A Legacies Case Study: Lyric Hall

In 2000 the Historic Trust received the donation of Lyric Hall, a former church and theater in the community of Rocky Hill in Somerset County. The Trust arranged for the site to be marketed for resale and protected by a preservation easement, which then became part of the permanent chain of title of the property. The easement requires that identified historic features of the property remain intact and that the property be maintained.

The Trust sold the donated property to an architectural firm, which purchased the building with the preservation easement. The firm restored the structure's exterior to its historic appearance and rehabilitated the interior for its offices. The historic integrity was enhanced and preserved, the building has returned to use, and the proceeds from the sale benefited the Trust's preservation programs.

Its History
Originally constructed as the Methodist Episcopal Church in 1870, the building seated 270 people, and cost $4000 to construct in a simple vernacular Greek Revival style.  The structure featured two-story arched windows, corner pilasters and a pedimented roof with full cornice returns.

By the early twentieth century, the pews were removed, and the property was sold. The name was changed to Lyric Hall or Lyric Theater, and the building hosted plays, concerts, dances, lectures, basketball games, silent movies, community cultural and recreational events, and educational programs. Residents played the organ, piano, and ran the projection booth for the films, cared for the building, and even acted in locally produced plays. At this time, a proscenium arch with decorative plaster was created by local resident Irving Robbins.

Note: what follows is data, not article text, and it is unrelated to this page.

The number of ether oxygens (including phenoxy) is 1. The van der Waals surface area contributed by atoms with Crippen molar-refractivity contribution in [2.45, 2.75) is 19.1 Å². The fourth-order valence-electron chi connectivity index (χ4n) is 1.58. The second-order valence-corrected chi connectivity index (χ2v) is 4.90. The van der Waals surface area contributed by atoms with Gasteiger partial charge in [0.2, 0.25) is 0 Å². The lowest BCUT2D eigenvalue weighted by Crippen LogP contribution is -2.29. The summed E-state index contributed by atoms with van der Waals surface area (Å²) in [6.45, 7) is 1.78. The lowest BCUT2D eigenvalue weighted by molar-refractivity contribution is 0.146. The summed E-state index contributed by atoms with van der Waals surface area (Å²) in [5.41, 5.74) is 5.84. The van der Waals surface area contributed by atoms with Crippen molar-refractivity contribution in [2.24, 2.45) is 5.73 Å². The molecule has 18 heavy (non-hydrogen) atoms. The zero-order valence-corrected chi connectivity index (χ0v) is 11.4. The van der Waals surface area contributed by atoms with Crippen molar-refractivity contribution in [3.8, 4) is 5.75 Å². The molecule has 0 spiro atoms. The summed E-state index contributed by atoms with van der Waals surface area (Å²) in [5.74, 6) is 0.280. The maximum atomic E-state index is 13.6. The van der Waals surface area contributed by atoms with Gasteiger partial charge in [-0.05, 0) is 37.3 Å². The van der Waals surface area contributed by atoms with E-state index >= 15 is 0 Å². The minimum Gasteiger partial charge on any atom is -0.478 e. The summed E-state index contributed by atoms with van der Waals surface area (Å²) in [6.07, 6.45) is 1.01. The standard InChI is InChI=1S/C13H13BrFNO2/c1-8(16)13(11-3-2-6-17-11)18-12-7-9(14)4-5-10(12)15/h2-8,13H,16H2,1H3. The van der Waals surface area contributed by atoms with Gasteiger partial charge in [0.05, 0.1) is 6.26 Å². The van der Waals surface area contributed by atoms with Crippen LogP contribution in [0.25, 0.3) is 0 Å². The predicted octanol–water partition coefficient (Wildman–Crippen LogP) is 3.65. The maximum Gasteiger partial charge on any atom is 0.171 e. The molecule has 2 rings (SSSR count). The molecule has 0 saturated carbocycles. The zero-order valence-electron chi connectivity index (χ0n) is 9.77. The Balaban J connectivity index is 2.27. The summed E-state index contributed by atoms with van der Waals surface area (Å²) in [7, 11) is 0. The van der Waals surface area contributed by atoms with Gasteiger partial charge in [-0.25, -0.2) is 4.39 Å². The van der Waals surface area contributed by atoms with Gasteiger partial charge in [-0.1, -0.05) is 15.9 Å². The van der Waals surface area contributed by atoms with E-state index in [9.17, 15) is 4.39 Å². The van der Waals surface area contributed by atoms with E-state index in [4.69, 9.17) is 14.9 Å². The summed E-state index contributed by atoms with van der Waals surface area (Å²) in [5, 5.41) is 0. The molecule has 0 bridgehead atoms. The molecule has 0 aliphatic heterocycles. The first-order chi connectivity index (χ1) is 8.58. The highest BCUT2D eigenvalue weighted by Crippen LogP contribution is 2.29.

By the 1940s the building was significantly altered. A second floor was added, windows were changed, and an apartment added to the back of the theater. Frank and Agnes O'Malley owned the theater in the 1950s and added the upstairs rear apartment. It is believed that a clothing-finishing factory operated in the building for a short time in the 1950s after the theater closed. June Bliss lived in the second-floor apartment from 1971 until her death, during which time the old Lyric Hall was used as a warehouse.

Its Legacy
On December 13, 2000 Frederica Rice, the daughter of June Bliss, donated the property to the New Jersey Historic Trust through the New Jersey Legacies Program. The Bliss estate benefited from its appraised $180,000 charitable donation to the Trust.

By January 18, 2002, the Trust sold Lyric Hall to Outerbridge and Morgan, a New Jersey architecture firm. The property, also located in the borough's historic district, is now protected by a perpetual historic preservation easement, which ensures that the exterior will be restored, maintained and that the remaining site will not be developed.

Its Future
Outerbridge and Morgan rehabilitated the main section of the building, what is referred to as Lyric Hall, for its offices. Almost the entire hall is open, which required a significant amount of structural work to jack the entire building up and make it level. The wooden proscenium arch with decorative plaster rosette and two-story tall windows are fully restored. Additional office space occupies a second-floor loft area at the rear. The firm restored some of the original (ca. 1870) light fixtures, and commissioned reproductions of the lighting and hardware to replace those that are missing.  

On the exterior, asbestos shingles were removed, and original wood siding and wood trim, restored. A new three-bedroom apartment replaces the ca. 1920 rear addition.